Thursday, 31 May 2012
Murray's Shock Breakthrough
WRITTEN FOR SKYSPORTS
After a whirlwind early season track campaign has propelled him to the cusp of Olympic selection, 1500m prodigy Ross Murray admits to being in a state of shock following a less-than-professional build-up to London 2012, writes Nicola Bamford.
The 21-year-old from Gateshead confessed to being so disillusioned with the sport last summer that he succumbed to the university stereotype of surrounding himself with parties and alcohol, causing him to gain 7kg in weight and lose his passion for athletics in the process.
But now – following an injury-free winter – the St Mary’s university undergraduate finds himself as a key contender for Team GB ahead of Augusts’ Olympic Games in the British capital, after speeding to a remarkable 3:34.66 clocking last weekend.
Guided by Craig Winrow, Murray – who has now improved from 3:43.51 since 2010 and from 3:40.34 in the space of just five weeks – revealed:
“This year has been a bit mental to be honest!
“At the start of the year, I didn't think I would run that quick - I thought maybe 3:36 at best so to run it on a cold windy day and win the race by five seconds was a bit of a shock!
“After that, I thought I would have a shot at running the Olympic ‘A’ standard but I wasn't exactly sure how quick I could go.”
Opening his outdoor campaign with a solid 3:40.34 in Stretford at the end of April, Murray then went on to register his breakthrough 3:36.69 Olympic ‘B’ standard at the BMC Grand Prix in Manchester in mid-May, before unleashing a shock 3:34.76 clocking when finishing ninth against a top international field at the Fanny Blankers-Koen Games in Hengelo in the Netherlands just eight days
Murray – who did not compete over the metric mile at all in 2011 – currently sits as second on the British rankings for the season behind World 5,000m champion Mo Farah (3:34.66) and in twenty-first position on the UK all-time senior list.
Now ranked as the fifth-fastest u23 of all-time, Murray explained the reasoning behind his sudden metamorphosis:
“2011 wasn't a great year for me – I was training quite well early in the year but then I got ill and injured and it all fell to bits,” he said of the year in which he dabbled in the 5,000m event, resulting in a best of only 15:16.76.
“I was trying to live the university lifestyle as well as the athlete lifestyle and it just couldn't work.
“Once I got injured, I got very disillusioned with the sport and went off the rails for a bit - I was out partying way too much, drinking too much - I put on about 6/7kgs and wasn't sure if I wanted to get back involved in athletics.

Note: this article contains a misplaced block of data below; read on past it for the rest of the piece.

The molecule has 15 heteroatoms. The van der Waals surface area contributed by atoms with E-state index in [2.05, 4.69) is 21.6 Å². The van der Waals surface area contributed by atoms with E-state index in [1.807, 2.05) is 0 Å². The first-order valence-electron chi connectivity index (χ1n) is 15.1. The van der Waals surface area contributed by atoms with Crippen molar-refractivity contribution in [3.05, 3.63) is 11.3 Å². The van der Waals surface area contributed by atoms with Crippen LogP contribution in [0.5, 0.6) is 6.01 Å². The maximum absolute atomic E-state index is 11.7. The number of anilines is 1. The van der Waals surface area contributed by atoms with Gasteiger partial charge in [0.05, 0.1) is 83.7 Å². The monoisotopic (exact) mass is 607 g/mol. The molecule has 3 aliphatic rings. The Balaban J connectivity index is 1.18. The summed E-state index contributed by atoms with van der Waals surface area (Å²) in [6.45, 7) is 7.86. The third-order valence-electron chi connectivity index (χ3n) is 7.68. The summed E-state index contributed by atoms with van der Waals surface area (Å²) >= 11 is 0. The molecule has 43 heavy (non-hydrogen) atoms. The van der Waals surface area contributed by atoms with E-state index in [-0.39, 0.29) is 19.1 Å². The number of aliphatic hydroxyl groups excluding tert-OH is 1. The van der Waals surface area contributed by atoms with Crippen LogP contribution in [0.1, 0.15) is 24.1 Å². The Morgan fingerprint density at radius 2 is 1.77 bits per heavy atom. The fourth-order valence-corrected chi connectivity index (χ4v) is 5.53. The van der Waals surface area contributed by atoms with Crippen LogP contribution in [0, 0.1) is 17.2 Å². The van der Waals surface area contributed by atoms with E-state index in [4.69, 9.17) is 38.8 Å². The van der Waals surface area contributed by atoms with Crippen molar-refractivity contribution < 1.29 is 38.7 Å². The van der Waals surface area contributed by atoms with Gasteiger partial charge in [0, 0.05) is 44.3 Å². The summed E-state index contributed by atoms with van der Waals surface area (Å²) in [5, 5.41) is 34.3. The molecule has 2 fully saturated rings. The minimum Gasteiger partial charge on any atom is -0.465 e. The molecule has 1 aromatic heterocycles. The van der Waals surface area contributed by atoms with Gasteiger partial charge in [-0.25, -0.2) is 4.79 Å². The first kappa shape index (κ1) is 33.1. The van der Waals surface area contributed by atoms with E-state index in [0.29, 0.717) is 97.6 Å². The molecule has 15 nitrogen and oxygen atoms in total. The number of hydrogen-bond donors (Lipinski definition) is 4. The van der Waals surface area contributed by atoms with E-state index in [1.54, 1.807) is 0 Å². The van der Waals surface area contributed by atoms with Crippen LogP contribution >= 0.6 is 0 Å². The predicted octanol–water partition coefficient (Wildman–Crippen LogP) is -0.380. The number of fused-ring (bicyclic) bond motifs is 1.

“I was even organizing to go and work abroad in one of the club 18-30 resorts but luckily, things worked out and I feel like a very lucky boy right now.”
On the winter which saw him place ninth in the British universities cross-country championships and seventh in the UK indoor 3,000m championship final, Murray continued:
“My winter wasn't a perfect build-up - through September and October, I was still trying to build up into full training after my Achilles injury.
“I had a calf problem in November but by the end of December, I was almost at full training and since then, I've been lucky enough to get some consistent training in without too many issues.”
A sixth-place finisher at the 2009 European junior championships, Murray plans to next tackle either an 800m or another 1,500m competition before heading to the Olympic trials in Birmingham at the end of June, where he hopes to seal his place on the British Olympic squad.
Understandably excited about the prospect of making his Olympic debut on home turf, at a young age and on the back of such an eye-catching revival, Murray revealed:
“The main goal now is to just make that Olympic team - I'm not thinking much beyond that as I don't want to get ahead of myself.
“It has been a crazy year so far as it is so, I just want to take it all one step at a time, stay relaxed, keep having fun and hopefully things will go well.”
With a refreshingly laid-back attitude to his second chance in the sport, Murray – who is known for his love of pizza and admits to craving an appearance in reality TV show Geordie Shore – added:
“I love chilling in the beer garden with the boys and girls, relaxing and having fun - I think people can sometimes take sport too seriously, the main thing is to enjoy it - if you don't then what's the point!?”
Aiming for a top-two position in the trials next month, the 2011 UK 3,000m indoor silver-medalist continued:
“If I made the London Olympics, I would be absolutely buzzing!
“To step out in front of a home crowd would be something that may never be matched in your career again - I would just want to do myself, my family, my friends and the whole country proud!”